June 1, 2020, by UoN School of English
The Myth of Individualism
In the Dutch historian Rutger Bregman’s latest book Humankind, he researches a real-life version of Lord of the Flies. In June 1965, six boys from Tonga floated out to sea in a stolen boat, and found themselves washed up on a desert island for fifteen months. Unlike William Golding’s novel, however, which ends in brutality and murder, the boys worked together in harmony until being rescued, and when one boy fell off a cliff and broke his leg, the others helped him back up, set his leg, and did his work for him. (An excerpt from Humankind in The Guardian explores this in more detail.)
There’s a belief in Western culture that humans are intrinsically selfish creatures: that we are, at our very cores, individualists. I find this to be a self-perpetuated myth. I think we enjoy these cynical, Randian stories, because they excuse us for believing that individualism – and by extension, capitalism – are immutable facts of human nature, rather than a consequence of ideological and cultural influence on our nurture. Our darkest secret is our innate selfishness, we tell ourselves, ignoring the fact that while humans have been around for two hundred thousand years, capitalism has only existed for the last three hundred.
Individualism has become so ingrained in our cultural psyche in recent decades that, far from being a dark secret at the heart of Golding’s novel, we openly glorify it. It prevails through our most popular fictions, bluntly manifesting itself as the Hollywood superhero movie. In this mythos, rather than relying on democratically elected officials to save us, we put our lives in the hands of the rich and powerful: the elite, superpowered individual. We don’t follow the people on the ground, running away – they’re not important or special – instead, we live vicariously through the elite few, the aspirational Randian heroes. We fight to protect the status quo. Lip service may be paid to notions of family, teamwork and society – but in superhero movies, there is no such thing as collective action. There are just Superheroes, teaming up with other Superheroes, and punching things.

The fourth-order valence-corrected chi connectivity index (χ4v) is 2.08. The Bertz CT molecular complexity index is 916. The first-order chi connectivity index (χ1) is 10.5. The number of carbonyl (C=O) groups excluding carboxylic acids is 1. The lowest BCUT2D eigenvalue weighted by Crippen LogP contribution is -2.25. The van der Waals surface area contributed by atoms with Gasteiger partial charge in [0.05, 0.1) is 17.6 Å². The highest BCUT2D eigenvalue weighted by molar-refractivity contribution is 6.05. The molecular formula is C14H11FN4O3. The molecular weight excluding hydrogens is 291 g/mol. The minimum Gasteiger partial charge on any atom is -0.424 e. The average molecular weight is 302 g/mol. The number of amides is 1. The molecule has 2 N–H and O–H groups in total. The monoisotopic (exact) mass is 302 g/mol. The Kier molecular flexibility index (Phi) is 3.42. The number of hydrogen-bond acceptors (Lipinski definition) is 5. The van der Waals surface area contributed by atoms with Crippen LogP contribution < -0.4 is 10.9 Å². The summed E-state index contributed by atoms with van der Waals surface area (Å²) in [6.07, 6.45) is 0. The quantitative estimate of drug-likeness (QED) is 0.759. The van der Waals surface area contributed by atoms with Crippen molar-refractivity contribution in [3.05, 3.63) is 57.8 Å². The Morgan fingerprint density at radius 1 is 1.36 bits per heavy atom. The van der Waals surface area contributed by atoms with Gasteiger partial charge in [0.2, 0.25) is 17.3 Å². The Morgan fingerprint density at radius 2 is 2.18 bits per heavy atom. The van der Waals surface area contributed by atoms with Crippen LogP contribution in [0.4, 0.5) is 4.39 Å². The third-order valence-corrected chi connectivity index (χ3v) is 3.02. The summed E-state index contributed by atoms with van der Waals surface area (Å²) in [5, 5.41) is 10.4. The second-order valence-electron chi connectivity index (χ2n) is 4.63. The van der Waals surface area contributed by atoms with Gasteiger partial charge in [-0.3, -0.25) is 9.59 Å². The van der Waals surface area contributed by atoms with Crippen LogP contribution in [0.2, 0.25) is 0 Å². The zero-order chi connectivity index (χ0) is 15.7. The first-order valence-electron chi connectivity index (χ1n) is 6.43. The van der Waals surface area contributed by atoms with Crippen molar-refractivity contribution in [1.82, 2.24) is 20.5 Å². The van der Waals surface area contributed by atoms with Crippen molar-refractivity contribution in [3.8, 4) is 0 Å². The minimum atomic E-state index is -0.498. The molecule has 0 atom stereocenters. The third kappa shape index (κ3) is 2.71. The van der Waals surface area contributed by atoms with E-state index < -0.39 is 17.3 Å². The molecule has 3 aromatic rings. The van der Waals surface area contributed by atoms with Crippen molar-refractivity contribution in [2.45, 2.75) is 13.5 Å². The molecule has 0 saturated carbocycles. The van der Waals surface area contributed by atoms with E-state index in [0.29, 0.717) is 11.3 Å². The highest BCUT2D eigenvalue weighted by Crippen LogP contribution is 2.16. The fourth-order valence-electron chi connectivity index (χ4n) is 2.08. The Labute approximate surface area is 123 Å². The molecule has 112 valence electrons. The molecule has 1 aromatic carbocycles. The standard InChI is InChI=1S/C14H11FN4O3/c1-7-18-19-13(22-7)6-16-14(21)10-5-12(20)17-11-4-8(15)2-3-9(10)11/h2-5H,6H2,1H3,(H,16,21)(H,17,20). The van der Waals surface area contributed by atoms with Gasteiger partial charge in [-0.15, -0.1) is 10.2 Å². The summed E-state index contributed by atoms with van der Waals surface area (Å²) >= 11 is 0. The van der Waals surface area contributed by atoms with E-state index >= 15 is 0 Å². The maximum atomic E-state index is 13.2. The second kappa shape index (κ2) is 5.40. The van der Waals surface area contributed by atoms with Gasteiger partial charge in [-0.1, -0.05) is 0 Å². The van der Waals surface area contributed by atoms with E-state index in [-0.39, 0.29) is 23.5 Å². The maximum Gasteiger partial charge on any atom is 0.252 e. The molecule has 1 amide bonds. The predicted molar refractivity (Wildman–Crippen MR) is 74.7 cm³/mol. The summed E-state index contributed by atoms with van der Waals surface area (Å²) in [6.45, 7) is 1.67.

I’ve found myself growing weary of individualist stories lately. They just don’t ring true anymore. If anything comes of this pandemic, I hope it dispels the myth of the individual, and helps us to recognise that we hold a collective responsibility to each other. I like to think there has been a shift in the tide recently – Bong Joon Ho’s Oscar-winning Parasite last year exposes the misery of South Korea under late capitalism, and his previous film Snowpiercer is equally charged. Ideas of the human society as a collective are common in works of East Asian authors – my personal favourite is Cixin Liu – but far rarer in Western fiction, which is a shame.
I think it’s time for a different myth. Anton Chekhov said, ‘Man will become better when you show him what he is like.’ We can create a fairer, more just world: we just need to tell a different kind of story.
Angus Forshaw is an English student at the University of Nottingham.
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